Model year [MY] 2006 vehicles offer an average estimated fuel economy rating of 21.0 mpg. This average is the same as last year and in the middle of the 20.6 to 21.4 mpg range that has occurred for the past fifteen years, and five percent below the 1987 to 1988 peak of 22.1 mpg, according to the EPA’s just-released report, Light-Duty Automotive Technology and Fuel Economy Trends: 1975 Through 2006.
Green Car Congress [GCC] reports that MY2006 light-duty vehicles are estimated, on average, to be the heaviest, fastest and most powerful vehicles than in any year since EPA began compiling such data.
Since 1975, the fuel economy of the combined car and light truck fleet has moved through four distinct phases:
After two decades of constant growth, light truck market share has been relatively stable for five years, and represents about 50% of the total market, GCC reports. Growth in the light truck market was primarily due to the increase in the market share of SUVs, which increased their share by more than a factor of ten, from less than two percent of the overall new light-duty vehicle market in 1975 to more than 25% of vehicles built each year since 2002.
For obvious reasons, the increased market share of light trucks, which in recent years have averaged more than 6 mpg less than cars, accounted for much of the decline in fuel economy of the overall new light-duty vehicle fleet from the peak that occurred in 1987-88.
Improved engine, transmission, and powertrain technologies continue to penetrate the new light-duty vehicle fleet every year. However, the trend has clearly been to apply these innovative technologies to accommodate increases in average new vehicle weight, power, and performance while maintaining a relatively constant level of fuel economy [see graphic below].
At the peak of industry-wide fuel economy in 1987, some automaker groups had average fuel economies 6 to 8 mpg higher than others.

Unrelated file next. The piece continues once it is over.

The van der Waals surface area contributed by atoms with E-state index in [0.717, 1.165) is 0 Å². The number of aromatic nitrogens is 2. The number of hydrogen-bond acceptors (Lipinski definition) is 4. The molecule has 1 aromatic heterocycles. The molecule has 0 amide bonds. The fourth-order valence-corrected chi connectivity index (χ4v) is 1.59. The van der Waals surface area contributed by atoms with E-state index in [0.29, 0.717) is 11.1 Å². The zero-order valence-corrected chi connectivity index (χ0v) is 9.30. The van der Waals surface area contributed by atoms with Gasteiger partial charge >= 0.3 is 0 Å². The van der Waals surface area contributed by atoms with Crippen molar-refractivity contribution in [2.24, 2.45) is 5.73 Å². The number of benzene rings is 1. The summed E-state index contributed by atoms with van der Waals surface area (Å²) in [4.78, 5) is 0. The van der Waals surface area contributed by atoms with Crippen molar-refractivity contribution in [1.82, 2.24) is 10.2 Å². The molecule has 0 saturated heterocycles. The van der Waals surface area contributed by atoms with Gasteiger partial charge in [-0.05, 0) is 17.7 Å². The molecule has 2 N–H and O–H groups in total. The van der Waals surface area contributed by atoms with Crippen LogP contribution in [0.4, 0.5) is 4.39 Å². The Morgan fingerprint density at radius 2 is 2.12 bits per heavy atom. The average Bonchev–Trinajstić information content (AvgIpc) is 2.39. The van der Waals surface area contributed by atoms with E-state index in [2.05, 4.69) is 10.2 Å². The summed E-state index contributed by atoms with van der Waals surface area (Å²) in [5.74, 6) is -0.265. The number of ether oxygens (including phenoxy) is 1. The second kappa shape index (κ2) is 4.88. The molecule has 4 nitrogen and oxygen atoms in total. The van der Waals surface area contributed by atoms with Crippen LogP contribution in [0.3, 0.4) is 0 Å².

In MY 2006, the gap has decreased to a maximum difference between automakers of an estimated 5 mpg, with a typical difference between higher and lower fuel economy marketing groups being 3 to 4 mpg, GCC reports.
For MY2006, Honda, Toyota, Hyundai, and Volkswagen all have estimated fuel economies of 23.5 to 24.2 mpg, while General Motors, Nissan, Ford, and DaimlerChrysler all have estimated fuel economies of 19.1 to 20.5 mpg. Each of these groups has lower average fuel economy today than in 1987 [see graphic below].
The fuel economy values in the report are based on “real world” estimates provided by the Federal government to consumers and are about 15% lower than the values used by manufacturers and the Department of Transportation (DOT) for compliance with the Corporate Average Fuel Economy (CAFE) program.
Because it has been more than two decades since the current procedures for determining real world fuel economy estimates were established and because both vehicle technology and vehicle driving patterns have changed, EPA has proposed changes to the methodology for calculating real world fuel economy estimates and expects to finalize a new methodology by the end of 2006.
[A hat tip to Green Car Congress]